Adding financial issues to an emotional family disagreement is asking for trouble, which is why family businesses can be such tricky things sometimes. Just ask siblings Joel (Santino Fontana) and Stacey (Kristen Dalton, Jack Reacher) in Off the Menu, whose family business is the popular fast-food chain Tortilla Hut.
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Like a lot of people, I kind of hope there are aliens out there somewhere that we might meet someday. Of course, considering how the movies usually portray meetings with aliens I might be ridiculously naive for wishing that, since all aliens on film are incredibly strong, determined to invade Earth, and possessed of highly advanced technology that makes it easy for them to wipe us out, or at least come very close before we unleash the common cold and they all die. In Battalion, though, it looks like the common cold isn’t any help this time.
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Herbert Schumacher (Nick Nerangis) hasn’t had an easy time of things these last few months. He’s been in the hospital in his small town, dying of a fast-growing brain tumor, while his son Lonnie (Darren Barzegar) and wife Evelyn (Connie Lamothe) wait anxiously for the worst to happen. The anxiety perhaps isn’t for the reason you think — Herbert is a notorious miser who’s always forced his family to live as cheaply as possible, so they’re not entirely upset at the prospect of life without him.
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Long ago, in the wake of a deadly duel, a family was cursed through the generations. Though innocent of any wrongdoing, it was daughter Theodosia (Kristin Mitchem) who faced the worst of the curse, struggling to protect her young son. She finally consults a mysterious seer (Emily Lapisardi) who says that the curse cannot be broken, but perhaps it can also become a blessing. Casting a spell upon Theodora’s locket, she says that it is now an object of great power and returns it to Theodora, also advising her to change her son’s name and hide him away.
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There’s an old saying about how some people eat to live, while others live to eat. And it’s true that some people will never be foodies — for me, food is really just the necessary fuel to keep me going so I can write more movie reviews. Yes, it’s nice to have a particularly well-prepared meal sometimes or indulge in a luscious piece of cheesecake, but that’s hardly a requirement. For others, though, truly good food is far more necessary, and the act of sitting down with a loved one to share a meal is a vital ritual.
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It’s so common for horror films to be set in high schools — featuring teenagers, or at least 20-somethings we can reasonably pretend are teens — that we hardly even think about it anymore, but the fact is that once we’re out of it, we tend to associate our school days with nostalgic innocence and the slow process of growing up. Of course, once you throw in a serial slasher the growing up has to happen immediately, as in the short film Paura Tutto, where one group of 1980s high school kids discovers that they may not have much chance to grow up otherwise.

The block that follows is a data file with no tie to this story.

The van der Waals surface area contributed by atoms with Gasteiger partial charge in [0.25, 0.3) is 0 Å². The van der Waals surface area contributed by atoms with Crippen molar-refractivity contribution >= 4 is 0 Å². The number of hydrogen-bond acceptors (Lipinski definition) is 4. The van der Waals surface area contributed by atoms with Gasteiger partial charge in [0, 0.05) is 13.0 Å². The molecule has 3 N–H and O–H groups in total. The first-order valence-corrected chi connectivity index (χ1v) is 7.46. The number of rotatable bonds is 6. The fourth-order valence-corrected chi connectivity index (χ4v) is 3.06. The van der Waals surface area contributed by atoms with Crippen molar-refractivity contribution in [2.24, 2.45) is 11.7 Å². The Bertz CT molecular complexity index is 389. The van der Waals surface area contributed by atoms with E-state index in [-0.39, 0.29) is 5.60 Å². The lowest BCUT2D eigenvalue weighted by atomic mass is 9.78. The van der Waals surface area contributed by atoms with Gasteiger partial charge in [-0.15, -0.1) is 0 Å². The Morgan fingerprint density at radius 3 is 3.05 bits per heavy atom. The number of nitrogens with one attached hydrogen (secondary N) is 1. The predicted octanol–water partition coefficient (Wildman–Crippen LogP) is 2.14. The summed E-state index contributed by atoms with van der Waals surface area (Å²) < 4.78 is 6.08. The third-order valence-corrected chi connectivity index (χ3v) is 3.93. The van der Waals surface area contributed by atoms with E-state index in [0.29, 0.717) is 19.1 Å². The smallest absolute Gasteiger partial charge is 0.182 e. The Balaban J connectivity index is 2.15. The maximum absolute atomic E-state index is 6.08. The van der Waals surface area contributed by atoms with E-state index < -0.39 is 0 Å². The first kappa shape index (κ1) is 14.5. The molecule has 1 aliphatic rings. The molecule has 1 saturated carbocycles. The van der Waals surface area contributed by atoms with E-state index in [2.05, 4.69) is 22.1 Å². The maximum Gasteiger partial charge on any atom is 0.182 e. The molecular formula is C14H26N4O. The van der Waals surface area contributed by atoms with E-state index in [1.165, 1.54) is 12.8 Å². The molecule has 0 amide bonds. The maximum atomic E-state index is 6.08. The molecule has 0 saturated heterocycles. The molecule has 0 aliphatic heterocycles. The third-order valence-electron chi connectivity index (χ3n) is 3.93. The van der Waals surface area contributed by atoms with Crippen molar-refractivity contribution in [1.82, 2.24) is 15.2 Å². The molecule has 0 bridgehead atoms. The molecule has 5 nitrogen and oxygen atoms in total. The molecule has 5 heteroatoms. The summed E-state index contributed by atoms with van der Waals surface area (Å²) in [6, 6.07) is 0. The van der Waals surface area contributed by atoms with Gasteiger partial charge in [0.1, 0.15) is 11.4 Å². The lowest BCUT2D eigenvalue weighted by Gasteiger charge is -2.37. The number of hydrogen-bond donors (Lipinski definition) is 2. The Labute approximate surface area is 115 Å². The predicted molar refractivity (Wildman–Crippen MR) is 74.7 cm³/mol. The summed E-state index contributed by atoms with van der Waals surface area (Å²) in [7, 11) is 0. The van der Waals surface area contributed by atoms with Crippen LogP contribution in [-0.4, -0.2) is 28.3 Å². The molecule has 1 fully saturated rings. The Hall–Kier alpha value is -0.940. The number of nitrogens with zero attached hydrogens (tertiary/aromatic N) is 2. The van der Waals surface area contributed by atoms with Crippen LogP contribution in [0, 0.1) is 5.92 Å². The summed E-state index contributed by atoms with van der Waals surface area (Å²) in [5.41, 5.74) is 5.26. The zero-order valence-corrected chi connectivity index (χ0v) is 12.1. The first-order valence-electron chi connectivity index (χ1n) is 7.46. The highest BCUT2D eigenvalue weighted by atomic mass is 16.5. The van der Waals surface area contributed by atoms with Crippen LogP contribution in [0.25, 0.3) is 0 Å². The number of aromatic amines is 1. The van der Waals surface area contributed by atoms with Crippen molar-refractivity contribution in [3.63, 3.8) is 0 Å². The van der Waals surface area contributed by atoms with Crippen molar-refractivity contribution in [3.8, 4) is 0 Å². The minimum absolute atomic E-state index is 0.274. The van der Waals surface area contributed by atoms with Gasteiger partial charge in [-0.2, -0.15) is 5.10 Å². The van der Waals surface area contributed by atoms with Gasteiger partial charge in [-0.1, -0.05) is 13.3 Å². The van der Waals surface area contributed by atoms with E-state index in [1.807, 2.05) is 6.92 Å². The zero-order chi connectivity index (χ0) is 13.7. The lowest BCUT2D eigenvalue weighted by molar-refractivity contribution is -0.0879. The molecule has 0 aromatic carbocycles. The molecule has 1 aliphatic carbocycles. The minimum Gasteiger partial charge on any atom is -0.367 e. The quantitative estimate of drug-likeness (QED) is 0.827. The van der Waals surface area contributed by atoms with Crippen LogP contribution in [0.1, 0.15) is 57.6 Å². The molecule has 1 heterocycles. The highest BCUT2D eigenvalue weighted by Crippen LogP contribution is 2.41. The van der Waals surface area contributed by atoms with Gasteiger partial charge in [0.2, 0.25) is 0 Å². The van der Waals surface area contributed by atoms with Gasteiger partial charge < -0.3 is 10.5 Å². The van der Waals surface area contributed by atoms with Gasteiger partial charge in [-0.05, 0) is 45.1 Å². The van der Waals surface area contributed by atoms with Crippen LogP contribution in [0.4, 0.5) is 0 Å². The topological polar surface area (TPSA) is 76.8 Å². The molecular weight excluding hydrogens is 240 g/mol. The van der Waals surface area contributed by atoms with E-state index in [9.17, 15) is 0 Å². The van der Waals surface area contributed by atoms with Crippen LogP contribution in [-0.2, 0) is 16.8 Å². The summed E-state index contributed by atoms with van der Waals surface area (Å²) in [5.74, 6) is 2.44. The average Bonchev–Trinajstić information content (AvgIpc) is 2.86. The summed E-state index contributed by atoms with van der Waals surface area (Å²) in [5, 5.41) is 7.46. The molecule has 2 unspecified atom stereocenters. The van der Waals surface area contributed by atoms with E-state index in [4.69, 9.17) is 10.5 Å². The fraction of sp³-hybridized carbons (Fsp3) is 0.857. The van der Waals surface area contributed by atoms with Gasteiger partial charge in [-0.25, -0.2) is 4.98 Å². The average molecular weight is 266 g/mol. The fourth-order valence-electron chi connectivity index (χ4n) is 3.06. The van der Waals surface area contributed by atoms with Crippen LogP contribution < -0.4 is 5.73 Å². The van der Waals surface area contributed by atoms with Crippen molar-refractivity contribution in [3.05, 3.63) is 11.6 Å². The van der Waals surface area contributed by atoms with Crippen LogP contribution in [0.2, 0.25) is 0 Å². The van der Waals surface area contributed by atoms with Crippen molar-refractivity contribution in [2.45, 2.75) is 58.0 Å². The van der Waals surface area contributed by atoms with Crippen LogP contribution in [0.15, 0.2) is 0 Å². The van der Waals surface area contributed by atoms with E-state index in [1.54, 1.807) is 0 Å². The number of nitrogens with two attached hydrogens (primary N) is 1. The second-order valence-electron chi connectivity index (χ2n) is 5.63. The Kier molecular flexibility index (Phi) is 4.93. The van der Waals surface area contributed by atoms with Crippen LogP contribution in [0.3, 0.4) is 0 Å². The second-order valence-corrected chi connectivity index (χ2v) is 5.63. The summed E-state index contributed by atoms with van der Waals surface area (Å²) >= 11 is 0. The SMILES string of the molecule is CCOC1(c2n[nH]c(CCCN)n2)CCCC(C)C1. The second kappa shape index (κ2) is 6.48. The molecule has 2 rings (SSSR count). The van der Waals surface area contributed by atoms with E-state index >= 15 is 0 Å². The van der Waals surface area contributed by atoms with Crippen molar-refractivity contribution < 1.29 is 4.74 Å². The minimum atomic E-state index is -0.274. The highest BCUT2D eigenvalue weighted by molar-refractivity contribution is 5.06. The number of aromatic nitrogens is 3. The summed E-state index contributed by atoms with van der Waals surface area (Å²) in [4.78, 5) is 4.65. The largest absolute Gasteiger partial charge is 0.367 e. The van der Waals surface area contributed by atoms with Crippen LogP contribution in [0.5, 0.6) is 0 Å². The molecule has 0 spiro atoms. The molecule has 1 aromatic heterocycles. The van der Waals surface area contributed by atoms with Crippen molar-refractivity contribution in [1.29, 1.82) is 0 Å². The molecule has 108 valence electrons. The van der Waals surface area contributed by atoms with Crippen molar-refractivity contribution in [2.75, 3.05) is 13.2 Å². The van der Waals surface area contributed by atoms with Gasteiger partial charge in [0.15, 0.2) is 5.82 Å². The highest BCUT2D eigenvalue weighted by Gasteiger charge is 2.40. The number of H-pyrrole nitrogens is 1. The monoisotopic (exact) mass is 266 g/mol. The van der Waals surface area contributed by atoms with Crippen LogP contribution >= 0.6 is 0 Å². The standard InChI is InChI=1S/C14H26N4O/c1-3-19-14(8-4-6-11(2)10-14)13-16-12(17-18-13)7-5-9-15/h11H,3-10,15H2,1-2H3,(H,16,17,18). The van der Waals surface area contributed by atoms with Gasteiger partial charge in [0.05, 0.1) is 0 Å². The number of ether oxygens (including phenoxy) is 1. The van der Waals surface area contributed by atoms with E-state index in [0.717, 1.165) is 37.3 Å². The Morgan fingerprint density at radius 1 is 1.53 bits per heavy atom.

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In a nameless, crime-ridden big city, one vigilante struggles to keep the peace by killing nearly everyone he meets. I suppose fewer people equals less crime, even if not necessarily per capita, but it still doesn’t seem very efficient, especially since he’s killing everyone with knives. But since said vigilante’s name is Hectic Knife (Peter Litvin) — and it really is, that’s what he was christened — it might seem awkward if he used a gun. you may have already guessed, but Hectic Knife is the latest from Troma Entertainment, creators of the cult classic Toxic Avenger.
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These days it’s a lot more plausible for little girls to dream big when they’re thinking of their careers. Of course they won’t all get to be astronauts or Olympic gold medalists, but it’s all right for them to think big and hopefully not take too much teasing for it. These days you can even find female movie reviewers like me. But there are still a few career paths out there that aren’t open to women no matter what, and the film Created Equal tackles one such path: becoming a Catholic priest.
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Living in a small town or out in the country can be dull for a lot of people. I grew up in the middle of nowhere, and all my friends and I talked about was getting a car and a driver’s license so we could actually get places without parental intervention. I didn’t mind it, I liked the peace and quiet, but it certainly isn’t for everyone. Take Tiffany (Krista West), for example, in the short Because Reasons. She’s so bored out of her mind that a killing spree doesn’t seem like such a bad idea.
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There are plenty of stories about ‘paying your dues’ to succeed in Hollywood — they’re as old as the movies themselves — and while some are genuinely funny or just odd, all too many of them are really stories of the casting couch and what women have to do to succeed. Whatever It Takes follows the journey Alicia (Robbie Barnes, Beyond Repair) takes through the City of Angels — in this case a misnomer if ever there was one — as she struggles for the fame she’s always craved.
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